shortfilm

Born from Coffee

by Alessandra Baltodano, Gabriela Bonilla & Daniela Linares 

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This microdoc about a family growing coffee in Costa Rica,offers us a look into the repetitive cycles of planting, harvesting and processing that bring the family together and keeps them close to the land generation after generation.

In a small country, among mountains that rise up to more than 1500 meters, inhabit coffee heirs who guard and cultivate, within their own hands, this venerable fruit. The history of coffee in Costa Rica is parallel to the independence and development of this nation and it is, undoubtedly, one of the aspects that placed it on the map. The coffee growers, in addition to quintals, carry the lineage and history of thousands of families who, together with the fertile land, forged the economy of our country.

 

Nowadays, 20% of the country's territory is dedicated to the cultivation of coffee, and it continues to be an important contributor to the GDP. The land devoted to cultivation is distributed among more than 52 000 farmers who are mainly organized in cooperatives. Cooperatives have a strong link between producer and coffee processing centers, an alliance that has generated many advantages for both parties.

 

However, as Costa Rica has positioned its coffee as one of the best in the world throughout history, the economic structure of this crop has begun to change. Many heirs of this labor have begun betting on quality rather than quantity creating micro-processing centers. In them, fathers, mothers and brothers share the roles to take charge of the entire processing of coffee; keeping the family together throughout the repetitive cycles of planting, harvesting, processing, drying and exporting. Currently, there are about 256 of these family-owned processing centers, almost three times the amount there was 10 years ago: 256 families that pass among them, as a sacred secret, the knowledge for production.

They are everyday heroes who face many different adversaries daily, but still manage to raise their heads before them. In the midst of the noise of a giant industry, they continue to work in their small family nucleus, where the children take constantly the brave decision to stay close to their land.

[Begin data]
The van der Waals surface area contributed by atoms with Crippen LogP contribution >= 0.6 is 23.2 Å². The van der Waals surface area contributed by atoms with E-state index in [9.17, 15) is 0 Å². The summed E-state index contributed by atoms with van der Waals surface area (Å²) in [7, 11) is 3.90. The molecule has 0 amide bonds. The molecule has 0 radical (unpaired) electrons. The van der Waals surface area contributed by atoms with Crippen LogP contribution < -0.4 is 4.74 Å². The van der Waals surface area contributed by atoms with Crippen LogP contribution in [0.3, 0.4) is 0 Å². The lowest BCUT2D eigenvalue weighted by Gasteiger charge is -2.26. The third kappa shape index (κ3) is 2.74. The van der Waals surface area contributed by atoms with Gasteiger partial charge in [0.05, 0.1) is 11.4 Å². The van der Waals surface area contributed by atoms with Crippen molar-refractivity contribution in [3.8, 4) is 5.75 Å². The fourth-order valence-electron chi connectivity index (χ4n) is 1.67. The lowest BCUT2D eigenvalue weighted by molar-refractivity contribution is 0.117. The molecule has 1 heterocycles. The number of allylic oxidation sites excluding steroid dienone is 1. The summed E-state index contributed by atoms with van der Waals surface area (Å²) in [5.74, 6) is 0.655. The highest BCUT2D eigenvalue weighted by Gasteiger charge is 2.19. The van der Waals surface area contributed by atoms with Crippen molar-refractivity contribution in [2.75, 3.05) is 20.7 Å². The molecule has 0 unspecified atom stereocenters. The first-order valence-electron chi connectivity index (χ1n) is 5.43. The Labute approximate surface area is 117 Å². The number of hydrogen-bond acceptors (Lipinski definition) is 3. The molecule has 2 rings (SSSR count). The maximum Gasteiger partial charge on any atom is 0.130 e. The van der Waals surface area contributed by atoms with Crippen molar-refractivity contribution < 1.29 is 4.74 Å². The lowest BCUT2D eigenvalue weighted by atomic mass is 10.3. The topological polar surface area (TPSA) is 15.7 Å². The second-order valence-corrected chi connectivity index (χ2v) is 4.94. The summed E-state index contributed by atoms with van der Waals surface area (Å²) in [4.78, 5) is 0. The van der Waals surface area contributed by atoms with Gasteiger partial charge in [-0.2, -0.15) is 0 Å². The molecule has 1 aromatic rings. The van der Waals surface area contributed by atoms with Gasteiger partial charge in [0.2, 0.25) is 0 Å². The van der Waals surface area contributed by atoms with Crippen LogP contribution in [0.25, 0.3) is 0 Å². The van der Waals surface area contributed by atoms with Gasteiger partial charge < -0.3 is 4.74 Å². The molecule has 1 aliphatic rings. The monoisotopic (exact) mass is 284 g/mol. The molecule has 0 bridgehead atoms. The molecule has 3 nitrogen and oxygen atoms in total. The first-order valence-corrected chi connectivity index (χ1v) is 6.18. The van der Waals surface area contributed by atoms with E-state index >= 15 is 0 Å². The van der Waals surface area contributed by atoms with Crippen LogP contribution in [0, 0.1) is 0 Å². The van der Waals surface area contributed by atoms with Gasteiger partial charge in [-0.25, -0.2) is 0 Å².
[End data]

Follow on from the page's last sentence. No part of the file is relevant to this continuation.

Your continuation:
Under an erratic and unpredictable climate that today accounts for no harvests, global economies, free market and price instability, they keep their hands together like roots to the soil.

These producing families characterize the coffee sector of our country, which still rests mostly on the shoulders of this family heritage. In the same place where their grandparents and their parents have planted and cultivated, today a generation of young entrepreneurs take on the challenge of continuing to perfect the flavor of their grain and to differentiate themselves worldwide. These young people are absolutely certain where they come from and where they belong because, like plants, their roots have become deep-seated with time.

 

Faced with an economic and environmental reality that presents more and more challenges and obstacles, it is of vital importance to return to these roots; to remember that we are a country that depends on its fertile volcanic soil and on the knowledge inherited from generation to generation. The young people who today inherit this love for the land and the coffee struggle with their work against the oblivion of our history and continue incessantly the mission of keeping our red fruit as the best in the world.

 

They are children of coffee, raised among coffee plantations. Now their children will not only grow between seed nurseries and crops, but also between drying patios and crushers; and some even in roasting labs. Their daily and discreet, enterprising and dedicated work recalls the beginnings of a nation that sprouted close to the earth. That emerged thanks to the red fruit which captivated the world and that had space for even the smallest producers to climb to the top. Today in these families you can feel the lineage within their nails, which cultivate affection for the earth at the same time as coffee. Without doubt, in Costa Rica, who is born from coffee, sooner or later, returns home.

CREDITS

Direction & Cinematography

Alessandra Baltodano, Gabriela Bonilla & Daniela Linares

 

Editing

Alessandra Baltodano, Gabriela Bonilla & Daniela Linares

 

Text

Alessandra Baltodano, Gabriela Bonilla & Daniela Linares

 

2013. Santa María de Dota, Costa Rica

 

Published in August, 2017

Volume 1, Issue 3

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